Image of lanman63


June 12, 2020 at 4:21 pm

Will this be visible in N. E. Wisconsin?

You must be logged in to post a comment.

Image of Zubenelgenubi 61

Zubenelgenubi 61

June 19, 2020 at 1:10 am

The Moon will already be past Venus at your location, but they still will appear close together, a pretty sight.

You must be logged in to post a comment.

Image of Tom Hoffelder

Tom Hoffelder

June 13, 2020 at 1:54 pm

Augusta, Maine... 3 deg alt is going to be tough, but I did get a decent photo of the moon on 5/23 when it was only 2.4 deg. It was in the online gallery but I can't find it now.

You must be logged in to post a comment.

Image of Mick-Snyder


June 15, 2020 at 8:44 am

With the Moon and Venus close to each other even when no occultation is occurring, it would be interesting for the rest of the world (ie not just the parts of the North America where the actual occultation can be seen) to be informed of the close pairing and what we can expect to see..

I realise that Sky and Telescope is primarily aimed at the US, but there are those of us who pay a subscription from other parts of the world and we would like to be taken into account.

From a group of islands north of Brittany, France.

You must be logged in to post a comment.

Image of Frank-ReedNavigation.com


June 15, 2020 at 9:29 pm

Speaking of islands with a view not mentioned in the article, unless I've simulated wrong, it appears that Bermuda will also have a reappearance of Venus with the Moon (the upper limb at least) just above the horizon. It's highly unlikely that the Moon will be visible due to atmospheric absorption, but Venus popping out from behind an invisible wall might still be a treat!

For observers further west, there's a nice opportunity to observe the disappearance and reappearance of Venus in daylight telescopically. Definitely worth checking out for anyone in a group of islands north of Brittany or in other locations in northern Europe. Find the Moon in a scope (difficult at such short elongation but possible), and Venus will be close by. Simulate in Stellarium for your own location.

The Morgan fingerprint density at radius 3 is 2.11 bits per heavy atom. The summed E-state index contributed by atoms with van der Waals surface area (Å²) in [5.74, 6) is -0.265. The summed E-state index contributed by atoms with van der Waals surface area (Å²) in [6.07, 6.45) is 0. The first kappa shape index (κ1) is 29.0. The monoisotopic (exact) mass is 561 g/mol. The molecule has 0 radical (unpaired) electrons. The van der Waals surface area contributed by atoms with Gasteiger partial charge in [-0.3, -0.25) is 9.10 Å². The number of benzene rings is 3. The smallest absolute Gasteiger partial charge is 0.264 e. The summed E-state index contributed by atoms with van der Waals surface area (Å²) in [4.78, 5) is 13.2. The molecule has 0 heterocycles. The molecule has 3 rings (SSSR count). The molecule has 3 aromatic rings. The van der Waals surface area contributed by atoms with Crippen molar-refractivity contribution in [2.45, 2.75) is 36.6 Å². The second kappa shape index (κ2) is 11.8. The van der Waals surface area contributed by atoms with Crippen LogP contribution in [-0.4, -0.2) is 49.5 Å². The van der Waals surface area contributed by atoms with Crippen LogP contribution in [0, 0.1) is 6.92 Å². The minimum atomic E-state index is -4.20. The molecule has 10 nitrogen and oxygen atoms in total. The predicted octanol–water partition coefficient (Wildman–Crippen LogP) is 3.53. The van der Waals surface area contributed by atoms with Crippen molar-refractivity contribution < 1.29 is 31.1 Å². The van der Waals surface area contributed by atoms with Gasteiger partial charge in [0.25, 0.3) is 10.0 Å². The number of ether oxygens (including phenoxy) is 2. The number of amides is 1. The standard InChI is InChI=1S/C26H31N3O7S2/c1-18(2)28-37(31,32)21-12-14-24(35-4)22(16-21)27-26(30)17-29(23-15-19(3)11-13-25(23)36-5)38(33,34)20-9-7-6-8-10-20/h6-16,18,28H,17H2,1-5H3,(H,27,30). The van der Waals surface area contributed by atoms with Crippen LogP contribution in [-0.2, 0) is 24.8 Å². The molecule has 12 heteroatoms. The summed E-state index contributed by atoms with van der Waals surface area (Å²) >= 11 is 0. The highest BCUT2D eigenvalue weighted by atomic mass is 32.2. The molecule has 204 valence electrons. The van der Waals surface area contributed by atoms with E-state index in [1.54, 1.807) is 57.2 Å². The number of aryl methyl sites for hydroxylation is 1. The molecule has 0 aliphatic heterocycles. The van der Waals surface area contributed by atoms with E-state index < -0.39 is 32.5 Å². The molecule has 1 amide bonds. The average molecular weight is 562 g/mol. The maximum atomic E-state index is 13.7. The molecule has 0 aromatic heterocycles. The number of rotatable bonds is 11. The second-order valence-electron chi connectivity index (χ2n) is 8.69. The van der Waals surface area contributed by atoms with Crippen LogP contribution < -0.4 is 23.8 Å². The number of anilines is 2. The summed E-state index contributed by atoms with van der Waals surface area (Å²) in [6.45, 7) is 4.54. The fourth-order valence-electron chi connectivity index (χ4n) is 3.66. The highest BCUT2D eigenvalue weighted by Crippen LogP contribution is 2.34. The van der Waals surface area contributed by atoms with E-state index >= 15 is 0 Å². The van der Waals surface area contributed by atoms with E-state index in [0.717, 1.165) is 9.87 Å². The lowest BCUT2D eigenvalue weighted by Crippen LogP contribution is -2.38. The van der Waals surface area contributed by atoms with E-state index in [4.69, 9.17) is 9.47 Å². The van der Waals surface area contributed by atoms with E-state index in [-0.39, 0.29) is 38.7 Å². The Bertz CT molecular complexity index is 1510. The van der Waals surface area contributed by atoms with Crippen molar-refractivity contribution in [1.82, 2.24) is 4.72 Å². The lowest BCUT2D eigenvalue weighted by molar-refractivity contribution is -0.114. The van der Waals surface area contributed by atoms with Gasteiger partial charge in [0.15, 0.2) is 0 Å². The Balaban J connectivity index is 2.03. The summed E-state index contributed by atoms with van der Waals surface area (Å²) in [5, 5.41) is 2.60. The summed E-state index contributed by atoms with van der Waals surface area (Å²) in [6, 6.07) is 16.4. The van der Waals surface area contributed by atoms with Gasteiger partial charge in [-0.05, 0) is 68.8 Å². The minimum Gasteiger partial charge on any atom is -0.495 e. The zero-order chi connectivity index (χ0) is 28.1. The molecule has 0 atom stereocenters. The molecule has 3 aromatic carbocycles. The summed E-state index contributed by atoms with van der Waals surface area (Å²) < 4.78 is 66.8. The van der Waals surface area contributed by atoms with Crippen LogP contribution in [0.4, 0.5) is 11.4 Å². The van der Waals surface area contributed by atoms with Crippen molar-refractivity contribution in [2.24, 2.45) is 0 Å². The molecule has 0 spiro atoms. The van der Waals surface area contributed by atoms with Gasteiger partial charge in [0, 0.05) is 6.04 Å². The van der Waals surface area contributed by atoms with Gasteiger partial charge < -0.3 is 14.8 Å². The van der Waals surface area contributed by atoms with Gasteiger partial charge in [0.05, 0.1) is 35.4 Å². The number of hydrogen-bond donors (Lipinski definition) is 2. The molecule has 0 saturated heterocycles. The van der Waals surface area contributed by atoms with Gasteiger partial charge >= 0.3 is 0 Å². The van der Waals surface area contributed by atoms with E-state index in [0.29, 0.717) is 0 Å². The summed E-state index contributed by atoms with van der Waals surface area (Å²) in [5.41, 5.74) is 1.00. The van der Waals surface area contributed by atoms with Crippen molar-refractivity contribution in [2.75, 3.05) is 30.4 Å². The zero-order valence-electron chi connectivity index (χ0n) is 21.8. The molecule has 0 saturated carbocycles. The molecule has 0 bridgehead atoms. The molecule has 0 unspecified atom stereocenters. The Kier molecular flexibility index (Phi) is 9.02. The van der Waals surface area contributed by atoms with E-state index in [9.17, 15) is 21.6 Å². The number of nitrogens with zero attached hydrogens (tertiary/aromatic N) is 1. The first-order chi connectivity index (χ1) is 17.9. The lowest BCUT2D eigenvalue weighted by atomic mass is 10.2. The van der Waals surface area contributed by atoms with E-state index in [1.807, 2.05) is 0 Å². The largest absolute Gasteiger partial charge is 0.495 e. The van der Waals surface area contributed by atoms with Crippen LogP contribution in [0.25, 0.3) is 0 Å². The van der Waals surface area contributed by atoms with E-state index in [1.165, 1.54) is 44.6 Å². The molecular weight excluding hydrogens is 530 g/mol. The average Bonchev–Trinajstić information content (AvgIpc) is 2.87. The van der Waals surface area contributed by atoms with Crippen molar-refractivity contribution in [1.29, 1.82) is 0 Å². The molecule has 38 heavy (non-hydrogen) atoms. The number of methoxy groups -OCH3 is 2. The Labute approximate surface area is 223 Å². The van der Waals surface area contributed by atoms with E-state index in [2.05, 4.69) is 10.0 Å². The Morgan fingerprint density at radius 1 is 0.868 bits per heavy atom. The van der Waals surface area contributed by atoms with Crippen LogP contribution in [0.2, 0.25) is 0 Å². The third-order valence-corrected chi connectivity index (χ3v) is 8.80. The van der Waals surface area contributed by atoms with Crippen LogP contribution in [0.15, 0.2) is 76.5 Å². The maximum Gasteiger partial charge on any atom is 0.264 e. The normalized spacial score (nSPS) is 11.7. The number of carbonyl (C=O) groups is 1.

Frank Reed

You must be logged in to post a comment.

Image of Frank-ReedNavigation.com


June 15, 2020 at 9:47 pm

The image from Stellarium used here to illustrate the event "as seen from Boston" may be a bit misleading. It appears it was generated with the atmosphere turned OFF. This produces better contrast in Stellarium, but at the cost of eliminating extreme refraction near the horizon as well as significant atmospheric extinction.

Viewers from New England should expect the Moon to be flattened by refraction by about 10%. This doesn't impact the timing since it's an optical distortion of the entire scene. Thus if the limb of Venus is predicted to contact the limb of the Moon at some time at some given location, then refraction can distort the appearance but the time will still be right.

The impact of extinction, which is also turned off when the atmosphere is turned off in Stellarium, is worth considering. Seeing a very thin crescent moon like this is always difficult, but the impact on the earthshine-illuminated (dark side) of the Moon will change what observers can expect to see dramatically. Only very fortunate observers in southern New England with near-zero extinction will be able to see the earthshine-illuminated portion of the Moon at such extremely low altitudes. Venus, distorted and shimmering from extreme refraction, will appear out of "nothing" rather than from behind the limb of the Moon for most observers. Conditions change very quickly near the horizon, though, so observers northeast of New England, in Canada, should see something closer to the description here.

Frank Reed

You must be logged in to post a comment.

Image of Vaughan


June 16, 2020 at 9:25 am

In S Spain, we'll see it on Friday morning just before occlusion, as it broaches the eastern horizon in Taurus. About 50 minutes before the Sun rises. After that the Sun will be too close to see it coming out from behind the Moon, which will be about 13h00 our time.

I'm going to try for pre-occlusion, but there may be too much atmosphere about the Med at that time in the morning. We get a great deal of Sahara sand 'fog-bands' above the sea on the horizon.

Being new to the science/art, any advice on camera settings would be appreciated, I'm only going to get 30 mins decent camera time. I have a Canon 6D Mk II, a 50mm 1.8 Prime and 75-300mm F4-5.6 Telephoto. Not planning on using my tracking mount, just a tripod.

You must be logged in to post a comment.

Image of atticaowl


June 19, 2020 at 4:24 pm

Greetings all:
What a great sight on the horizon as I caught the final seconds of the egress. I used 20x
80mm binoculars to spot a single horn Venus as the pair cleared
the horizon at a farm near my home in Fairfax Vermont. A picture perfect sight at 1.4 degrees up naked eye and twin crescents later in binoculars.
Lawrence Garrett
28475 Garrett

You must be logged in to post a comment.

Image of Guenther Neue

Guenther Neue

June 19, 2020 at 6:17 pm


my wife and me observed the disappearance of Venus behind the Moon from Dortmund, Germany. We used a 4inch ETX 105. Due to broad daylight (9:47 local time) the Moon was very hard to discover while the thin sickle of Venus was extremely brilliant. The horns were covered first. But especially the quick shrinking of the last visible arc of Venus was impressive. Unfortunately, egress was spoiled by clouds.

You must be logged in to post a comment.

You must be logged in to post a comment.